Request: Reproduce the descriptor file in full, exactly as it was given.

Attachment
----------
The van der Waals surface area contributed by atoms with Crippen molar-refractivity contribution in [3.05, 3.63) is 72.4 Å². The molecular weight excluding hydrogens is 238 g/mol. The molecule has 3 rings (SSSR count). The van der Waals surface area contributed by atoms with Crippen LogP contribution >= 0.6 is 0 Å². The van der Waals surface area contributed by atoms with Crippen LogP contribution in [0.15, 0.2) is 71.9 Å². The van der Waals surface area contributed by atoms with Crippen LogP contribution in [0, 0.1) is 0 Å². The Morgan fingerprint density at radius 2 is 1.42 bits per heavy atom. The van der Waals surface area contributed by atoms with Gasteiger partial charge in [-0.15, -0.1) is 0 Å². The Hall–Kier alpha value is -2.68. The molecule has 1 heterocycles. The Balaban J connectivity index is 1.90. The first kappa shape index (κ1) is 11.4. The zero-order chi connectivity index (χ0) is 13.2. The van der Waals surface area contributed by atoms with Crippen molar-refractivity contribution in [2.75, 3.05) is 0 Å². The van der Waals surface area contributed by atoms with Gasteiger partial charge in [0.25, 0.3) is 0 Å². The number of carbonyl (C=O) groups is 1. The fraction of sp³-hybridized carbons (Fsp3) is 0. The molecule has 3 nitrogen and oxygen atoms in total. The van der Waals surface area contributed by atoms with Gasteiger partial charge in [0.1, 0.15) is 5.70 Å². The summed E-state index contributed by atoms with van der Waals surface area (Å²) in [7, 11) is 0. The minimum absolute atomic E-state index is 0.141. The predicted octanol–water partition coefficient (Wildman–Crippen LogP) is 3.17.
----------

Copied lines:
The van der Waals surface area contributed by atoms with Crippen molar-refractivity contribution in [3.05, 3.63) is 72.4 Å². The molecular weight excluding hydrogens is 238 g/mol. The molecule has 3 rings (SSSR count). The van der Waals surface area contributed by atoms with Crippen LogP contribution >= 0.6 is 0 Å². The van der Waals surface area contributed by atoms with Crippen LogP contribution in [0.15, 0.2) is 71.9 Å². The van der Waals surface area contributed by atoms with Crippen LogP contribution in [0, 0.1) is 0 Å². The Morgan fingerprint density at radius 2 is 1.42 bits per heavy atom. The van der Waals surface area contributed by atoms with Gasteiger partial charge in [-0.15, -0.1) is 0 Å². The Hall–Kier alpha value is -2.68. The molecule has 1 heterocycles. The Balaban J connectivity index is 1.90. The first kappa shape index (κ1) is 11.4. The zero-order chi connectivity index (χ0) is 13.2. The van der Waals surface area contributed by atoms with Crippen molar-refractivity contribution in [2.75, 3.05) is 0 Å². The van der Waals surface area contributed by atoms with Gasteiger partial charge in [0.25, 0.3) is 0 Å². The number of carbonyl (C=O) groups is 1. The fraction of sp³-hybridized carbons (Fsp3) is 0. The molecule has 3 nitrogen and oxygen atoms in total. The van der Waals surface area contributed by atoms with Gasteiger partial charge in [0.1, 0.15) is 5.70 Å². The summed E-state index contributed by atoms with van der Waals surface area (Å²) in [7, 11) is 0. The minimum absolute atomic E-state index is 0.141. The predicted octanol–water partition coefficient (Wildman–Crippen LogP) is 3.17.